|Day Low/High||33.59 / 34.14|
|52 Wk Low/High||14.67 / 35.34|
Though many quality tech companies still look expensive, there are some exceptions out there.
Let's check out the charts and indicators of this semiconductor manufacturer.
Two major Chinese carriers have reported strong 5G subscriber growth this week. That could be a silver lining for mobile chip suppliers during a tough time.
While rival STMicro issued a full-year outlook that got a thumbs-up from investors, TI frequently noted that demand visibility is quite low right now.
The rival chipmakers each indicated that the inventory corrections that weighed heavily on 2019 sales are now largely over.
The market impact of the virus for U.S. investors has been seen in more pronounced fashion in Treasury markets.
Almost 200 companies are slated to report quarterly results, including 43 S&P 500 constituents.
Chip suppliers and others are benefiting as smartphone camera counts rise and camera penetration rates grow in other markets.
Qualcomm's Snapdragon Ride autonomous driving platform is arriving relatively late. But the company's performance and power efficiency claims are impressive.
Some sideways price action would not be out of the question and should be used to build a long position.
Broadcom expects fiscal 2020 to be a good year for networking and RF chip sales. But it forecasts a major drop in its "mixed-signal custom" wireless chip sales to Apple.
Beijing is intent on reducing its dependence on American hardware, software and chips. But reducing it and eliminating are two very different things.
Samsung's Galaxy S11 will reportedly have a very powerful rear-camera system. And rivals aren't standing still, either.
There's still some value to be found in the sector. But a lot of the easy money has definitely been made.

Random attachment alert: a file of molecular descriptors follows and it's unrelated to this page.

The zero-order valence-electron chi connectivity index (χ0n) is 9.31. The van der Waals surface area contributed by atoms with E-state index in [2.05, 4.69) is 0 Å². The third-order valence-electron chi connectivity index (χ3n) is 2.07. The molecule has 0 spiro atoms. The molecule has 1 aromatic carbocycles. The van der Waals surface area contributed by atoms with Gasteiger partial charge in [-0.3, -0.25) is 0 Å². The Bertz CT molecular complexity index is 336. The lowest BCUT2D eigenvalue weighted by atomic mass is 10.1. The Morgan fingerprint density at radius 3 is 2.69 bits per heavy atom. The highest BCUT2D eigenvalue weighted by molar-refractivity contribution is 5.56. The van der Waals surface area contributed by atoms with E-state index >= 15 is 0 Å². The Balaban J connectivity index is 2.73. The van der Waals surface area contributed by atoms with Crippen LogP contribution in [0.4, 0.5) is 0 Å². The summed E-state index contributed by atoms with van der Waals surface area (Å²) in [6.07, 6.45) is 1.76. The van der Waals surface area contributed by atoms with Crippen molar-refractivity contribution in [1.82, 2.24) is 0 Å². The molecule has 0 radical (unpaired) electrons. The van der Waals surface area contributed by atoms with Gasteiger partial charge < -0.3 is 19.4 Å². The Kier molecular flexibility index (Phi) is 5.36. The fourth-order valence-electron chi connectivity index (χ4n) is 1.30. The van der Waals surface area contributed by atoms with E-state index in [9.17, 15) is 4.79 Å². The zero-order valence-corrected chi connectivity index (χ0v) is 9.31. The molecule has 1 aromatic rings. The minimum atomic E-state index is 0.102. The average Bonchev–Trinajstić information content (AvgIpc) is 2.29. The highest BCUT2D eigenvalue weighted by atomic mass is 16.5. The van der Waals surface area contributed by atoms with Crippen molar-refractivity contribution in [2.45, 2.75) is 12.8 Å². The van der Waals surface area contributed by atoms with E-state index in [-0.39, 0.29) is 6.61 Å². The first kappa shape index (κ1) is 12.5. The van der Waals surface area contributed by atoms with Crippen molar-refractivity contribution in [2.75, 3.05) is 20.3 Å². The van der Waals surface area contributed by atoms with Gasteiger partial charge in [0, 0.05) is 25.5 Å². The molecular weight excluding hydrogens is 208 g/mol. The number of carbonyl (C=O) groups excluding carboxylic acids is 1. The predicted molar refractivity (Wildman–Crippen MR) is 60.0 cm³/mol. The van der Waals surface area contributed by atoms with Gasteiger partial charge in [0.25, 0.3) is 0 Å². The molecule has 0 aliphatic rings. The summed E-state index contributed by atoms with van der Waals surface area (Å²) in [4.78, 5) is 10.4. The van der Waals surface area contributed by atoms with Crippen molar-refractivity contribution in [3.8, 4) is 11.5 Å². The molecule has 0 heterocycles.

During a talk with TheStreet, Cree CEO Gregg Lowe shared plenty of details about the growth opportunities in front of his firm's Wolfspeed power semiconductor and materials unit.
Though major chip suppliers shared both good and bad news in October, on the whole the positives outweighed the negatives.
STMicroelectronics and Sony each appear to be supplying four chips for Apple's latest flagship iPhones. Many other historical iPhone suppliers also make appearances in the latest teardowns.
Given the sidestepping of trade restrictions for the European chipmakers, they could be poised to fill the void left by larger U.S. competitors that have long been dominant in the region.
CRM is still suffering, but a number of other cloud stocks are still hot. Here is how to play it.
Trade worries have by themselves affected the Chinese sales of many tech companies.
Elliott Management thinks SAP can significantly grow its EPS with the help of cost cuts and buybacks. A comparison of SAP's margin profile with Oracle and Microsoft's suggests it's right.
Reports of a smartphone market recovery from Taiwan Semiconductor is taking the sector higher.
We believe that STM has formed a 'bullish reversal pattern.'
The chip stock surge at the week's end shines a light on just how pessimistic some investors had been as earnings multiples fell to rock-bottom levels last year.
The long-term demand bolstered by secular shifts in technology are keeping many onboard the ship for semiconductors in the long term.
The big contract chipmaker issues a downbeat forecast of what lies ahead for the semiconductor giant, and likely for the sector.
The cyclical downturn that TI and STMicro appear to be seeing isn't the end of the world for chip stocks. But trade tensions complicate matters.